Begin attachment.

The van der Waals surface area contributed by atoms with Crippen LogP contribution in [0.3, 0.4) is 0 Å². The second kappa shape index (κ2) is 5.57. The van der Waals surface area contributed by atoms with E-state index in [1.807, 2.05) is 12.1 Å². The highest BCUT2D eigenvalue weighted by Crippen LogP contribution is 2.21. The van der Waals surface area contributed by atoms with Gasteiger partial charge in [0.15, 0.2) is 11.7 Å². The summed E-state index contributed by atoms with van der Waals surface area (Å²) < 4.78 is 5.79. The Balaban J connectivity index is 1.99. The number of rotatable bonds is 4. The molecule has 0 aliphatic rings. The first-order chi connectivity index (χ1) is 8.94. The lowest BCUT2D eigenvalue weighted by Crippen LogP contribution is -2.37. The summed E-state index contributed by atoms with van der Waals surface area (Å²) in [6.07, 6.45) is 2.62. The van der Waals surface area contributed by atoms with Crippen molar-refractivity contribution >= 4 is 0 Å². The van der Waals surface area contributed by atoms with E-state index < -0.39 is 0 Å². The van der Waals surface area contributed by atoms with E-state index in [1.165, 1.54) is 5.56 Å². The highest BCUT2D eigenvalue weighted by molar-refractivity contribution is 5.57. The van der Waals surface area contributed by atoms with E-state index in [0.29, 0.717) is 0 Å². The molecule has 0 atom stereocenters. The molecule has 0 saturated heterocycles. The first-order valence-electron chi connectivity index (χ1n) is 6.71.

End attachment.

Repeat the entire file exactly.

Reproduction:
The van der Waals surface area contributed by atoms with Crippen LogP contribution in [0.3, 0.4) is 0 Å². The second kappa shape index (κ2) is 5.57. The van der Waals surface area contributed by atoms with E-state index in [1.807, 2.05) is 12.1 Å². The highest BCUT2D eigenvalue weighted by Crippen LogP contribution is 2.21. The van der Waals surface area contributed by atoms with Gasteiger partial charge in [0.15, 0.2) is 11.7 Å². The summed E-state index contributed by atoms with van der Waals surface area (Å²) < 4.78 is 5.79. The Balaban J connectivity index is 1.99. The number of rotatable bonds is 4. The molecule has 0 aliphatic rings. The first-order chi connectivity index (χ1) is 8.94. The lowest BCUT2D eigenvalue weighted by Crippen LogP contribution is -2.37. The summed E-state index contributed by atoms with van der Waals surface area (Å²) in [6.07, 6.45) is 2.62. The van der Waals surface area contributed by atoms with Crippen molar-refractivity contribution >= 4 is 0 Å². The van der Waals surface area contributed by atoms with E-state index < -0.39 is 0 Å². The van der Waals surface area contributed by atoms with E-state index in [1.165, 1.54) is 5.56 Å². The highest BCUT2D eigenvalue weighted by molar-refractivity contribution is 5.57. The van der Waals surface area contributed by atoms with E-state index in [0.29, 0.717) is 0 Å². The molecule has 0 atom stereocenters. The molecule has 0 saturated heterocycles. The first-order valence-electron chi connectivity index (χ1n) is 6.71.